• Our results suggest the validity of self reports increases if parents respond to questionnaires while in their home. Validity may also improve if parents believe reporting problems will result in help solving those problems.
  • This study did not detect significant differences in the accuracy of self reports among ethnic groups, although acculturated Hispanic families may be less familiar with the operation of smoke alarms.


We gratefully acknowledge all members of the WHHI team for their assistance, and the participation of all of the Head Start families in this project. Other collaborators include the staff of Dane County Head Start, especially Barbara Knipfer, Mary Musholt, and Jean Rothschild. Dr Brian Goodman provided statistical guidance and analyses. This work was funded through a grant from the federal department of Housing and Urban Development Office of Healthy Homes and Lead Hazard Control, # WILHH0081‐00 (C A Sorkness).


Competing interests: none declared.


1. Home Safety Council The state of home safety in America: the facts about unintentional injuries in the home. 2002 ed. Wilkesboro, NC: Home Safety Council, 2002
2. Centers for Disease Control and Prevention Web‐based Injury Statistics Query and Reporting System (WISQARS). National Center for Injury Prevention and Control, Centers for Disease Control and Prevention (producer). Available at (accessed October 2004)
3. Agran P F, Anderson C, Winn D. et al Rates of pediatric injury by 3‐month intervals for children 0 to 3 years of age. Pediatrics 2003. 111e683–e692.e692 [PubMed]
4. Anderson C L, Agran P F, Winn D G. et al Demographic risk factors for injury among Hispanic and non‐Hispanic white children: an ecologic analysis. Inj Prev 1998. 433–38.38 [PMC free article] [PubMed]
5. Kreiger J, Higgins D L. Housing and health: time again for public health action. Am J Public Health 2002. 92758–768.768 [PubMed]
6. Ranson R. Accidents at home: the modern epidemic. In: Burridge R, Ormandy D, eds. Housing: research, remedies, and reform. New York, NY: Spon Press, 1993. 223–255.255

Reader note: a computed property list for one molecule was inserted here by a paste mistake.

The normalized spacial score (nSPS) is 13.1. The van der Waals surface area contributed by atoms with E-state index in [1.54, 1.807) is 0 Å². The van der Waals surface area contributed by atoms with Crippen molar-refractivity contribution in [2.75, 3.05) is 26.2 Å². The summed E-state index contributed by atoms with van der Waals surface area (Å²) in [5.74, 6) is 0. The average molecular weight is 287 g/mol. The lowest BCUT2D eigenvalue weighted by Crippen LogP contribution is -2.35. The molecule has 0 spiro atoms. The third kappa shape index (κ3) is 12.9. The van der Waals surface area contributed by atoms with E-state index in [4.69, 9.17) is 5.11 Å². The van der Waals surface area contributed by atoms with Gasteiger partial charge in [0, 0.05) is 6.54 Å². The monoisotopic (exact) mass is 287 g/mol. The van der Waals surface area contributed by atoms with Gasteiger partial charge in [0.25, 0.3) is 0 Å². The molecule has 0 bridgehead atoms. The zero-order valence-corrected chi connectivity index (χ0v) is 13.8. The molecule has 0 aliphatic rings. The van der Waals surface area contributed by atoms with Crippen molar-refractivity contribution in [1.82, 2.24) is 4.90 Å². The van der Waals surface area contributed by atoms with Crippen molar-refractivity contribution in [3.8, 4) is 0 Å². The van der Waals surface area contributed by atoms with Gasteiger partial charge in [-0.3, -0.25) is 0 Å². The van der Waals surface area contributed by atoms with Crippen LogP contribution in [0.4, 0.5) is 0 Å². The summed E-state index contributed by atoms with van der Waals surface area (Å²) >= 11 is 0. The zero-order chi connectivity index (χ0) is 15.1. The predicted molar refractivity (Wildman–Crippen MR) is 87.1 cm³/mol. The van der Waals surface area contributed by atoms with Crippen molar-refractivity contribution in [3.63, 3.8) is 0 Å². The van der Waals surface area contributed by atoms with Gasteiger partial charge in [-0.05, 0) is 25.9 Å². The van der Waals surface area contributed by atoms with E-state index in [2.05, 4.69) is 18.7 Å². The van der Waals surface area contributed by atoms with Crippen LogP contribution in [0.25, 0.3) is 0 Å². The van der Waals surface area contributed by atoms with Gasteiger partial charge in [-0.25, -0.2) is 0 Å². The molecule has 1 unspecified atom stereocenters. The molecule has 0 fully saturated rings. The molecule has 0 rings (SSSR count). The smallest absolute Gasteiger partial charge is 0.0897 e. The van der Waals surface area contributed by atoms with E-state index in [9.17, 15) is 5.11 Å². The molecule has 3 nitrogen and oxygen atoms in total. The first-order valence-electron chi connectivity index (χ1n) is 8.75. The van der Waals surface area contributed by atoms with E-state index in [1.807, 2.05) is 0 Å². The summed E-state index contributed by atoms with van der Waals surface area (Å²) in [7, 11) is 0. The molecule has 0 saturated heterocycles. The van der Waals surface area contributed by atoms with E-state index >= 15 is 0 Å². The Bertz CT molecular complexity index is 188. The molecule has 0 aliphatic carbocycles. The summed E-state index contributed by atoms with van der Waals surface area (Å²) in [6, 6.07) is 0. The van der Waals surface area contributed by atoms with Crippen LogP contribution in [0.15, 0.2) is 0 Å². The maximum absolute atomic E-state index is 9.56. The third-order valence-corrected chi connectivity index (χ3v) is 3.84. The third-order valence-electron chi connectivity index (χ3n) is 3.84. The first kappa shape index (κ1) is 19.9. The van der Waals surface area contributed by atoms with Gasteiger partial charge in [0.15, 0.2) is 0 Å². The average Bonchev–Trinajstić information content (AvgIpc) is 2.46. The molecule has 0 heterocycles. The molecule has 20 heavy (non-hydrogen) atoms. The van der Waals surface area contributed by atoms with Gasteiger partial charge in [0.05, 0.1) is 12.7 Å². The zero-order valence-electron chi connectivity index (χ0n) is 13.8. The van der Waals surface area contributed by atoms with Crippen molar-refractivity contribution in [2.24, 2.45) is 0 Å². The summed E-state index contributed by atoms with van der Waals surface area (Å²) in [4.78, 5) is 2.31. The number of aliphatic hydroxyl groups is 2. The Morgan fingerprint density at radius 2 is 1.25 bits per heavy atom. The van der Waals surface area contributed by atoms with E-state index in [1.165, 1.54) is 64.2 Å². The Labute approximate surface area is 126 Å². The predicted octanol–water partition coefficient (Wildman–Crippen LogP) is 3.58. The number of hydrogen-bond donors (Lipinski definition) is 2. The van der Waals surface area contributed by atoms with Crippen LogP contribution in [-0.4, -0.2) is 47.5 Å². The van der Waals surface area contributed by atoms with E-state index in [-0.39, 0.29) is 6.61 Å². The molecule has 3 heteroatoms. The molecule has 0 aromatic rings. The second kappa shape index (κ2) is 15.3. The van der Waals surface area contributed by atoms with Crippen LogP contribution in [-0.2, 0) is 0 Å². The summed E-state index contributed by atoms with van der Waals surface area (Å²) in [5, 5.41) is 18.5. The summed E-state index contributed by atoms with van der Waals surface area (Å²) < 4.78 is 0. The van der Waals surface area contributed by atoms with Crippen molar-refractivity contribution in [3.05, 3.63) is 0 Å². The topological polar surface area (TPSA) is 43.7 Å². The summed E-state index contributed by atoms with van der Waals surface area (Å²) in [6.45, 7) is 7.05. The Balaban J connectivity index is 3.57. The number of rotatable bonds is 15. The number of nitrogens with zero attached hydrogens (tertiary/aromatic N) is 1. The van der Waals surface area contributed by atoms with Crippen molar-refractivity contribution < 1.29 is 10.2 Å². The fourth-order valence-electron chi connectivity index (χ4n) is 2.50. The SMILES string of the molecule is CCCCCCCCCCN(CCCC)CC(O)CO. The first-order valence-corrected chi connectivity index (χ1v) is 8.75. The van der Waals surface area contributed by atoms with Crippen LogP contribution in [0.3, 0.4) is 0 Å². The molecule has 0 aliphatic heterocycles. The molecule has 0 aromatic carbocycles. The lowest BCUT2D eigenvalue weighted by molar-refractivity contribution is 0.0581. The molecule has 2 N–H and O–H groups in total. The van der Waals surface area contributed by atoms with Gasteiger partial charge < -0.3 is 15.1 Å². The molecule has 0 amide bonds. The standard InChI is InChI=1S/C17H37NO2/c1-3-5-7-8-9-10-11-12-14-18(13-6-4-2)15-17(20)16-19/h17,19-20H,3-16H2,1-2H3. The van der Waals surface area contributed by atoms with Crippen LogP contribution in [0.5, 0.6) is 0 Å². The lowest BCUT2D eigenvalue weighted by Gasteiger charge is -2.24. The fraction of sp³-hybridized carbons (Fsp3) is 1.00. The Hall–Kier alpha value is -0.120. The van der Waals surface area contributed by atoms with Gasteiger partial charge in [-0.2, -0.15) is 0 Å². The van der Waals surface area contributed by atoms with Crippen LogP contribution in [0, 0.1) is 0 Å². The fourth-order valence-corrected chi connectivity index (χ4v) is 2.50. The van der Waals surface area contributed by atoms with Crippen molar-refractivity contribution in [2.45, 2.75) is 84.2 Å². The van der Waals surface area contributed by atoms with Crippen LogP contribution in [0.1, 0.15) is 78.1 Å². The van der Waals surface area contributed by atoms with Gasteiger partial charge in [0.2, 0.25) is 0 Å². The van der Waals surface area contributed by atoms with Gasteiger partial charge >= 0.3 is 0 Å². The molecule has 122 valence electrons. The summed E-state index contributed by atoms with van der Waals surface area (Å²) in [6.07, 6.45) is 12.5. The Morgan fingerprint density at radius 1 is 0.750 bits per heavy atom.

7. Abboud dal Santo J, Goodman R M, Glik D. et al Childhood unintentional injuries: factors predicting injury risk among preschoolers. J Pediat Psychol 2004. 29273–283.283 [PubMed]
8. Morrongiello B A, Midgett C, Shields R. Don't run with scissors: young children's knowledge of home safety rules. J Pediat Psychol 2001. 26105–115.115 [PubMed]
9. Morrongiello B A, Kiriakou S. Mothers' home‐safety practices for preventing six types of childhood injuries: what do they do, and why? J Pediat Psychol 2004. 29285–297.297 [PubMed]
10. Vaughn E, Anderson C, Agran P. et al Cultural differences in young children's vulnerability to injuries: a risk and protection perspective. Health Psychol 2004. 23289–298.298 [PubMed]
11. Mulvaney C, Kendrick D. Engagement in safety practices to prevent home injuries in preschool children among white and non‐white ethnic minority families. Inj Prev 2004. 10375–378.378 [PMC free article] [PubMed]
12. Chen L ‐ H, Gielien A C, McDonald E M. Validity of self reported home safety practices. Inj Prev 2003. 973–75.75 [PMC free article] [PubMed]
13. Watson M, Kendrick D, Coupland C. Validation of a home safety questionnaire used in a randomized controlled trial. Inj Prev 2003. 9180–183.183 [PMC free article] [PubMed]
14. Nelson D E. Validity of self reported data on injury prevention behavior: lessons from observational and self reported surveys of safety belt use in the US. Inj Prev 1996. 267–69.69 [PMC free article] [PubMed]
15. Scott I. You can't believe all that you're told: the issue of unvalidated questionnaires. Inj Prev 1997. 35–6.6 [PMC free article] [PubMed]
16. Mickalide A. Threats to measurement validity in self reported data can be overcome. Inj Prev 1997. 37–8.8 [PMC free article] [PubMed]
17. American Academy of Pediatrics TIPP: A guide to safety counseling in office practice. Elk Grove Village, IL: American Academy of Pediatrics, 1994
18. Newcombe R. Two sided confidence intervals for the single proportion: a comparative evaluation of seven methods. Stat Med 1998. 17857–872.872 [PubMed]
19. Morrongiello B A, Dayler L. A community‐based study of parents' knowledge, attitudes, and beliefs related to childhood injuries. Can J Public Health 1996. 87383–388.388 [PubMed]
20. Morrongiello B A, House K. Measuring parent attributes and supervision behaviors relevant to child injury risk: examining the usefulness of questionnaire measures. Inj Prev 2004. 10114–118.118 [PMC free article] [PubMed]
21. Mock C, Arreola Rissa C, Trevino Perez R. et al Childhood injury prevention practices by parents in Mexico. Inj Prev 2002. 8303–305.305 [PMC free article] [PubMed]
22. Hendrie D, Miller T R, Spicer R S. et al Child and family safety device affordability by country income level: an 18 country comparison. Inj Prev 2004. 10338–343.343 [PMC free article] [PubMed]

Articles from Injury Prevention are provided here courtesy of BMJ Publishing Group